The path to an alternate nstreams service file. This file is used to identify
each protocol. See the
services file section later in this manual page.
The path to an alternate nstreams network file. This file is used to identify
which hosts belong to which network. See the
networks file section later in this manual page.
|-f <tcpdump output file>||
The path to the file to read data from. This file must have been generated
using tcpdump -w filename.
Listen directly on interface <iface>. This avoids the use of tcpdump.
print the networks names instead of the hosts IP addresses. The intra-network
traffic will not be shown. Use this option twice to show the networks IP address
instead of their names.
Also show the intra-network traffic (must be used with -N)
Only show the intra-network traffic (must be used with -N)
be redundant. That is, the same streams will be printed each time they appear in
print version number and exit.
output type. You can use this option to generate your firewall startup script.
Do nstreams -h to see the supported output types.
interface to apply to output onto. Must be used with -O.
The firewall rules that will be generated will deny all packets coming from
the outside trying to establish connections to the inside. If you system is not
serving anything, then its safe to turn on this option.
Do not print the unknown streams
Only print the unknown streams
Show broadcasts and networks
Let tcpdump(1) run some time on your network (like one week), and save its output in a file, by doing :
tcpdump -l -n > output
tcpdump -w filename
Then, feed nstreams with this output file, and it will turn it into a easily-readable file which will help you to write efficient firewall filters. You may also do :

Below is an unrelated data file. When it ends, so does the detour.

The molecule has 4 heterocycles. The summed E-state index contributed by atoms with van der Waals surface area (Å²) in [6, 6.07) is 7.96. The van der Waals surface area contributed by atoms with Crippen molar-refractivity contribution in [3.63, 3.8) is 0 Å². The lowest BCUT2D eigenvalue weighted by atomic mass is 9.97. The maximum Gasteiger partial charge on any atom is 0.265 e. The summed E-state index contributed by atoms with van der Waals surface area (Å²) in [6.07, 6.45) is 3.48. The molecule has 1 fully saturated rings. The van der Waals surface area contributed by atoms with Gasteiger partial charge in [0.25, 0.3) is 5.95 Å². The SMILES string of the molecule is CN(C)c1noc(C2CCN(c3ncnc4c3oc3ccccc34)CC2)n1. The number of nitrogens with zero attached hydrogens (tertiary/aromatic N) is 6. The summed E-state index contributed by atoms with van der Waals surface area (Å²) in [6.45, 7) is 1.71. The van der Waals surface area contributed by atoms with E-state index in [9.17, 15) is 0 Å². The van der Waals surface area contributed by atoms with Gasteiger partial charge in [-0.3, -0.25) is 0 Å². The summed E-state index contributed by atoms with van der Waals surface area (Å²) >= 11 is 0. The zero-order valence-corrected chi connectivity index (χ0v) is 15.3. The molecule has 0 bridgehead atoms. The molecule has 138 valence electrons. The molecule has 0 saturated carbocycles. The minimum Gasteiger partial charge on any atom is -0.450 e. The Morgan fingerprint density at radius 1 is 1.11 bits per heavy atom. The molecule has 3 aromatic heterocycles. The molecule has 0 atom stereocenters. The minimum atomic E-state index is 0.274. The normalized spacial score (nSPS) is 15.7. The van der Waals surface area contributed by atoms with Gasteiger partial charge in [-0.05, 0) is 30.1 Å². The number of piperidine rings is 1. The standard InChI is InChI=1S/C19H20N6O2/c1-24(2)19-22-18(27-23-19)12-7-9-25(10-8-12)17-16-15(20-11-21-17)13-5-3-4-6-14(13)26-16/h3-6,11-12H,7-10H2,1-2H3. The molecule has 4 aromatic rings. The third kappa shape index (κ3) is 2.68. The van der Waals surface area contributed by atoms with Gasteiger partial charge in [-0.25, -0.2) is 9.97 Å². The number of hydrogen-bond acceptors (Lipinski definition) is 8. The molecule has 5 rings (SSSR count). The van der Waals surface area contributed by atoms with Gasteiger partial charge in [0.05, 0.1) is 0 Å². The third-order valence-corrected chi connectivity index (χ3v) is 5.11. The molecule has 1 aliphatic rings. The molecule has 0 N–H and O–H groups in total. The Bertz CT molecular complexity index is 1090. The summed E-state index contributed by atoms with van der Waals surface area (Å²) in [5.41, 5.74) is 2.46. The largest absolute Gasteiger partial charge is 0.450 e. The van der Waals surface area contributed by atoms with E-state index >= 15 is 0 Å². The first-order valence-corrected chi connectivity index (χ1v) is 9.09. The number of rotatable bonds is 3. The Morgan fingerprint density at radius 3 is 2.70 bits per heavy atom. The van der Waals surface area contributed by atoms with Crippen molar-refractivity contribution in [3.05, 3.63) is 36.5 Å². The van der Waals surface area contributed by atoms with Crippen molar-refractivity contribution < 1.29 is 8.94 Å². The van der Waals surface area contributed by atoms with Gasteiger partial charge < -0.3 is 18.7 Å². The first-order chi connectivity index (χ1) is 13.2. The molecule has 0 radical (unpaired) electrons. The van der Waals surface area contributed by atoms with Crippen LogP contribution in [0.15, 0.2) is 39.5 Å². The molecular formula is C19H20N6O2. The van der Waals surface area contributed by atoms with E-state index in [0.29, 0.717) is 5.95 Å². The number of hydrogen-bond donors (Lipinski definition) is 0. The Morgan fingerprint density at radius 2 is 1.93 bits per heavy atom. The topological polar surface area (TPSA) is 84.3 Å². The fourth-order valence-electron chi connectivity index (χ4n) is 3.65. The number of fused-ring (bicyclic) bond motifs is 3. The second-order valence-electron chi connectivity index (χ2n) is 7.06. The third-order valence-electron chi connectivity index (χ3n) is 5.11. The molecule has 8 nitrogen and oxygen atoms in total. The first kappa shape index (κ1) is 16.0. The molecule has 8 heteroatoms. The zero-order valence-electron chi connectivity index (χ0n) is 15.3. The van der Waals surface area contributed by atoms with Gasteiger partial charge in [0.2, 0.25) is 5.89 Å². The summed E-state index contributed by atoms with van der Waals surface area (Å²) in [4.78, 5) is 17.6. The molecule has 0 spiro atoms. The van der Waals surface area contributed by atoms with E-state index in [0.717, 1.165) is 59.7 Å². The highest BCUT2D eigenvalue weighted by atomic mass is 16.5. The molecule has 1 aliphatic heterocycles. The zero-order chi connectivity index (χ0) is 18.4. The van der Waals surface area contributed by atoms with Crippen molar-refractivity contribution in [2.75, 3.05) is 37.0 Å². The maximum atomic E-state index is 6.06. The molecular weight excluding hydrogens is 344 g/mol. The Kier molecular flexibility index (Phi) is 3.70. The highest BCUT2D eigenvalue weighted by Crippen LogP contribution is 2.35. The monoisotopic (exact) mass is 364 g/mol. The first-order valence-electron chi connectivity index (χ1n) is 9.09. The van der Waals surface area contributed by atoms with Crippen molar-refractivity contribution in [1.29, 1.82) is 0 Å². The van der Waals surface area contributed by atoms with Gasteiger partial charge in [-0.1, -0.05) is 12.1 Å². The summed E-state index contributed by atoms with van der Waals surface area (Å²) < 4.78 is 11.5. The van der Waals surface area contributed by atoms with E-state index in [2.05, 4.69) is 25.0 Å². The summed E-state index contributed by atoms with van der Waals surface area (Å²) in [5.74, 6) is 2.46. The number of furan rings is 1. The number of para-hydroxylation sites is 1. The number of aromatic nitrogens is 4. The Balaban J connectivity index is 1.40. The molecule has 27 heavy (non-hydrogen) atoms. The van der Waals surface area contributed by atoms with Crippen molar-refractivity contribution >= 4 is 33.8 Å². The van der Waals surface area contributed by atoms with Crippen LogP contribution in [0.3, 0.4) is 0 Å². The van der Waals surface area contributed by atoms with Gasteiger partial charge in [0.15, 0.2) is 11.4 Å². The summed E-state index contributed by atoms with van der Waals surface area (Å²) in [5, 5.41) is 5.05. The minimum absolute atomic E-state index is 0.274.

tcpdump -l -n | nstreams
nstreams -f filename (if you used tcpdump -w)
The service file contains the description of each protocol, as well as their name. Its syntax is :
protocol_name is the name of the protocol described. This name may contain any character, including space, except :.
server_port(s) is the range of ports used by the server. Usually, you will want to define one server port only, but you may enter any range you want.
ip_protocol is the IP protocol that this protocol is lying onto. Acceptable values are tcp and udp
is the range of ports that the client may use. You can set this to any or, for more accurate results, to ports ranges, like 1-1024,2048-4096.
The rules are : first match, first taken.
Using this syntax, you would declare the ssh protocol by :
Because the Unix version of the ssh client uses a privileged port to connect onto the ssh server which listens on port 22.
The networks file is used to define sets and subsets of hosts (also known as networks). This avoids redundancy in the output file. The syntax format for this file is :
Whereas the network name is whatever you want, the IP is the ip of the network, and the mask is the CIDR netmask of the network. The rule is first match, first taken.
o nstreams can only parse the output of tcpdump -n
o Even though the output of nstreams is easier to read than the one of tcpdump, it is still not easily readable. Use sort(1) on the nstream output to get a more readable file.
o This program could have been written in perl
Please send all your bug reports with the detail of your configuration to Renaud Deraison <firstname.lastname@example.org>
|nstreams||NSTREAMS (1)||July 1999|